While no device can replace the advice of a qualified medical professional and a comprehensive safety plan, advances in wearable technology make it easier to keep track and stay on top of certain medical conditions and get emergency help more quickly. Medical alert companies are starting to adopt smartwatch technology, allowing for more effective safety monitoring for seniors and people who have conditions that require daily management, like diabetics.
One example of a company doing just that is Medical Guardian, a leader in the medical-alert industry. They’ve developed a new simple-to-use device with smartwatch technology that comes with a one-touch alert button, voice-to-text communications and a step counter. It’s ideal for anyone who wants to live independently while ensuring support and safety.
1. Sending for help when every second is critical
One of the greatest concerns for seniors - and their caregivers - is the possibility of a fall when no one is around to help. While many safety alert systems require users to press a button if they take a tumble, there are plenty of smartwatches that come with a drop sensor, which automatically sounds an alarm if a fall is detected. If the user doesn’t turn off the alarm manually, the device alerts emergency services and the wearer’s emergency contacts.
Fall detection should be a priority for anyone who has problems with mobility, or a medical condition that could result in a collapse, such as narcolepsy or low blood pressure. In your search for a smartwatch, be sure to research the best medical alert systems, so that you can find the right device with the features you need.
2. Monitoring heart rate
The normal resting heart rate for adults is between 60 and 100 beats per minute. If your heart rate repeatedly falls outside this range while at rest, you may have a medical condition. With advanced pulse monitoring features, smartwatches can pick up on abnormal heart rate patterns and alert you if your pulse falls outside of the healthy range.
A New York Times article published in 2021 detailed how one smartwatch wearer used her wearable to check her heart rate, found it to be dangerously low, and was rushed to the hospital where doctors implanted a pacemaker.
3. Getting help quickly without using a phone
When an accident or emergency occurs, it is sometimes impossible to get to the phone, let alone unlock it and make a call for help. Senior citizens may also be intimated by the many apps, buttons, and tap-and-swipe actions that come standard with smartphones these days.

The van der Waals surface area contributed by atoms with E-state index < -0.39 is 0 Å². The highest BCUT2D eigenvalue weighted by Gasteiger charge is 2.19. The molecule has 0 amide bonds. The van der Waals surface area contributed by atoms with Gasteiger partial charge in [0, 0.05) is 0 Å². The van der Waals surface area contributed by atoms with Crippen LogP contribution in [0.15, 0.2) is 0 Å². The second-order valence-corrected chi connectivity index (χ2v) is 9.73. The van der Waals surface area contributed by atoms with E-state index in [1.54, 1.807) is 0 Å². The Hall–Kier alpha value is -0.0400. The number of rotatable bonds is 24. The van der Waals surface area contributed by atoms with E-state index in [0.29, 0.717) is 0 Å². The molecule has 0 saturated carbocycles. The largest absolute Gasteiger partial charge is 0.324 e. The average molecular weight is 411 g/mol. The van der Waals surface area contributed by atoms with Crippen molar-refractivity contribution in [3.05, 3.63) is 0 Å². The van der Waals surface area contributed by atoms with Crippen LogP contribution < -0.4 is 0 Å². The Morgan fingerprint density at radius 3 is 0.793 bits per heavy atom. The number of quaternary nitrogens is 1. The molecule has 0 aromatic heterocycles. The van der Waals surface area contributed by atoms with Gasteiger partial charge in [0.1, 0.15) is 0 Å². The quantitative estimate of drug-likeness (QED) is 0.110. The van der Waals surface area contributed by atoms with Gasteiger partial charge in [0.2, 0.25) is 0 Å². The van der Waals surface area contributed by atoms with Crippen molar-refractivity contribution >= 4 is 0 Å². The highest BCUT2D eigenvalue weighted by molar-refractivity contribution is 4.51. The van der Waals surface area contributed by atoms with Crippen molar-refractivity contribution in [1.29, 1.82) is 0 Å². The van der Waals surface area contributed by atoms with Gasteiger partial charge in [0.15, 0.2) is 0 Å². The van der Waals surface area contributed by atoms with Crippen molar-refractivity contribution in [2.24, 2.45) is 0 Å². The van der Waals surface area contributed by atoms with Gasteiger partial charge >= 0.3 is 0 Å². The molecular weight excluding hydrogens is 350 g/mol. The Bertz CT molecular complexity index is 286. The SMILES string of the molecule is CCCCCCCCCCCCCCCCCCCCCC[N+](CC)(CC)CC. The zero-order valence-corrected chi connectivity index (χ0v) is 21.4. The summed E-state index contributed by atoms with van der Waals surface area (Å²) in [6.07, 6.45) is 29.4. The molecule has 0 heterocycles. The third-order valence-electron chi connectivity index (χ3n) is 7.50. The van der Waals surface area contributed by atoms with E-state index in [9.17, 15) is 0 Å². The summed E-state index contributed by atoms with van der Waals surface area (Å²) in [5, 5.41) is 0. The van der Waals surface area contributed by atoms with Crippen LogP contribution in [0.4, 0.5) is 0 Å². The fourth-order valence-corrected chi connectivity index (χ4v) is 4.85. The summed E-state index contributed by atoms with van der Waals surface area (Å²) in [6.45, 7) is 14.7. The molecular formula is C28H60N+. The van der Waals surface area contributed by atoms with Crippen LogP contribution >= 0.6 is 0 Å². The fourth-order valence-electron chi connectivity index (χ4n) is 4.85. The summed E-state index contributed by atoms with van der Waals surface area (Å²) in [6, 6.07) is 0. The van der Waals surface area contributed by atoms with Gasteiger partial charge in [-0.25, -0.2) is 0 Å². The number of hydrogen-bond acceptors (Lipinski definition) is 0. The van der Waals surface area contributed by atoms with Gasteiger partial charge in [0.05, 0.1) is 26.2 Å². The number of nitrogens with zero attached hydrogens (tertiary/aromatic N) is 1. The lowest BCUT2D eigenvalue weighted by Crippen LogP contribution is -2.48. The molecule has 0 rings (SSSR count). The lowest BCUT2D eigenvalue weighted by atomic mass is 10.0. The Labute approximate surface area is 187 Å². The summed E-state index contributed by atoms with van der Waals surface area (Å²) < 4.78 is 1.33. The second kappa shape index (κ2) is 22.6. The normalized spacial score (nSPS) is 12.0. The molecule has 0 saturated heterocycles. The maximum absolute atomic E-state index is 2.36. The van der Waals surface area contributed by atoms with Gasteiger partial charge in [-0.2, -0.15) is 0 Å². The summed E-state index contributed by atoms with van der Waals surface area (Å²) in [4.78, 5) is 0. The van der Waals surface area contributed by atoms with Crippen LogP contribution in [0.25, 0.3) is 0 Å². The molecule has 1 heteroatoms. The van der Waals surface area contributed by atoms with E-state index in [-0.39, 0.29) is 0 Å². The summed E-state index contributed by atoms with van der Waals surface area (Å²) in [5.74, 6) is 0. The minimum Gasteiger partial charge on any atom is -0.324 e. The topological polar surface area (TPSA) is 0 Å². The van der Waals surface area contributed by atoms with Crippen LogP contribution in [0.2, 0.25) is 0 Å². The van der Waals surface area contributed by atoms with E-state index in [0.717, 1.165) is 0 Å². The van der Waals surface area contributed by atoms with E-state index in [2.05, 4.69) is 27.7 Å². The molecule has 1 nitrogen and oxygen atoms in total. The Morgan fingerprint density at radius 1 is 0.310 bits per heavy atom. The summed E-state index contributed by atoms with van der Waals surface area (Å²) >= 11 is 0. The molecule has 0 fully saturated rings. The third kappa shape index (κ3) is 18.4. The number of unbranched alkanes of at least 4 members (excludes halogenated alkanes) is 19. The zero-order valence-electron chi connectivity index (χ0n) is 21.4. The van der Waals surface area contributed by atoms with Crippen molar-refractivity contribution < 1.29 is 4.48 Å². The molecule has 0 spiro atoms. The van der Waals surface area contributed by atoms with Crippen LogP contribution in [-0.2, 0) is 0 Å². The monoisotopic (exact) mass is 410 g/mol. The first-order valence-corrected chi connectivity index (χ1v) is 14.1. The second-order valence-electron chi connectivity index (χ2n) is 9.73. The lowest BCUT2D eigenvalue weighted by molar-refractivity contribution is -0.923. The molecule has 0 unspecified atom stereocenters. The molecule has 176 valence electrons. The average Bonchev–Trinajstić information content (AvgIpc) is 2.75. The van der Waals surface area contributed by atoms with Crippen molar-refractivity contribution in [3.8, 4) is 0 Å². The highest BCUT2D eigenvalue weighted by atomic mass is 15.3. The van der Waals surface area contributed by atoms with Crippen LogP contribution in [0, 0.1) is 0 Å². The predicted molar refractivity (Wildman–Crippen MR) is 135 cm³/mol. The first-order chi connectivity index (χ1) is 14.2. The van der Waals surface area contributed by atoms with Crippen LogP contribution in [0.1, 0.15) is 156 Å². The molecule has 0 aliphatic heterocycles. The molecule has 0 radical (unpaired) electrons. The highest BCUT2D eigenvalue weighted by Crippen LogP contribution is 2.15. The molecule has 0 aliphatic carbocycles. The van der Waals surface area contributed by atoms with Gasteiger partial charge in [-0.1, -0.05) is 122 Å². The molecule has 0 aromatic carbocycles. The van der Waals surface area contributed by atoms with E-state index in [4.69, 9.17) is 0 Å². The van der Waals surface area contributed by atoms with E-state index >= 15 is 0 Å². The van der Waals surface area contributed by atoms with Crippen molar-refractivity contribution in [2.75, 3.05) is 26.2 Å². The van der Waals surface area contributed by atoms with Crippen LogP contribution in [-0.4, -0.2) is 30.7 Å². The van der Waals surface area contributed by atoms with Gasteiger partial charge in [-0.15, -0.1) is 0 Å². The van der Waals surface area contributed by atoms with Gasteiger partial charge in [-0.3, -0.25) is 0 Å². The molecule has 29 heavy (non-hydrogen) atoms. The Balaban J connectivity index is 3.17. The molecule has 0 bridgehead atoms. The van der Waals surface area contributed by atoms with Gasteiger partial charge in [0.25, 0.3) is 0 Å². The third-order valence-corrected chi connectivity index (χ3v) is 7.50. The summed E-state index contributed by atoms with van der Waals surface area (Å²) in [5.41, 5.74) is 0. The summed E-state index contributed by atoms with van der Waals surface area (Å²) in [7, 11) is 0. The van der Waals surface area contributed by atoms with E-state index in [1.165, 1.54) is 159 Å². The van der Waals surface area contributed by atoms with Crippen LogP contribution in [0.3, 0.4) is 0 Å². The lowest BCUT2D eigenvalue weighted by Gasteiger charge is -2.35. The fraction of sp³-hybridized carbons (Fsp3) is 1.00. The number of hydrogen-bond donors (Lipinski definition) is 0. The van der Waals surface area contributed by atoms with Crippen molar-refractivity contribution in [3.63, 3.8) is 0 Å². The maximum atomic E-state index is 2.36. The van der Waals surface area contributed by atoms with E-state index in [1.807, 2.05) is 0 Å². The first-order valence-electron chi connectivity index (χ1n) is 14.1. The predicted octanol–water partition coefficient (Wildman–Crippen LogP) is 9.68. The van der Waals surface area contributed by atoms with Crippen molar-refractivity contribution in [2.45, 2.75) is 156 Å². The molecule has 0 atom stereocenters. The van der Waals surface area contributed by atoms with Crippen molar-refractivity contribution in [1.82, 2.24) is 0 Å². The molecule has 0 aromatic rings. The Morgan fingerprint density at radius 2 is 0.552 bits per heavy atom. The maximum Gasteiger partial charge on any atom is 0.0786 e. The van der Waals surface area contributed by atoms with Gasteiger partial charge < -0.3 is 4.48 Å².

Some medical alert companies have taken steps to make calling for help phone-free, much easier. They’ve combined the most useful features of smartwatches with lifesaving medical alert systems, allowing the device’s wearer to call for help with the press of a single button.
Some smartwatch models even offer separate cell service for the wearable, so there’s no need to be within Bluetooth range to make a call. There are even models that combine the efficacy of medical bracelets with cutting-edge technology, offering quick access to medical information for first responders. This allows them to make critical, life-saving decisions as quickly as possible.
4. Tracking your heart’s electrical rhythms
In addition to pulse monitoring, several wearable devices have built-in technology to collect electrocardiogram (also known as ECG or EKG) data. An ECG records the electrical signals of the heart to collect data on its rhythm and the strength of its electrical impulses. Data from ECGs is crucial in diagnosing many cardiac conditions.
In “Diagnostic Accuracy of Smartwatches for the Detection of Cardiac Arrhythmia,” a 2021 study cited by the National Institute of Health, researchers found that the accuracy of smartwatches in detecting abnormal heart rhythms was close to 100%. While full ECGs are performed in doctors’ offices and hospitals using several electrodes and wires, certain smartwatches—such as newer-model Apple Watches—can record ECG data, providing valuable information to physicians as they make crucial treatment decisions. Access to these ECGs can also help people with known heart conditions monitor their health from anywhere.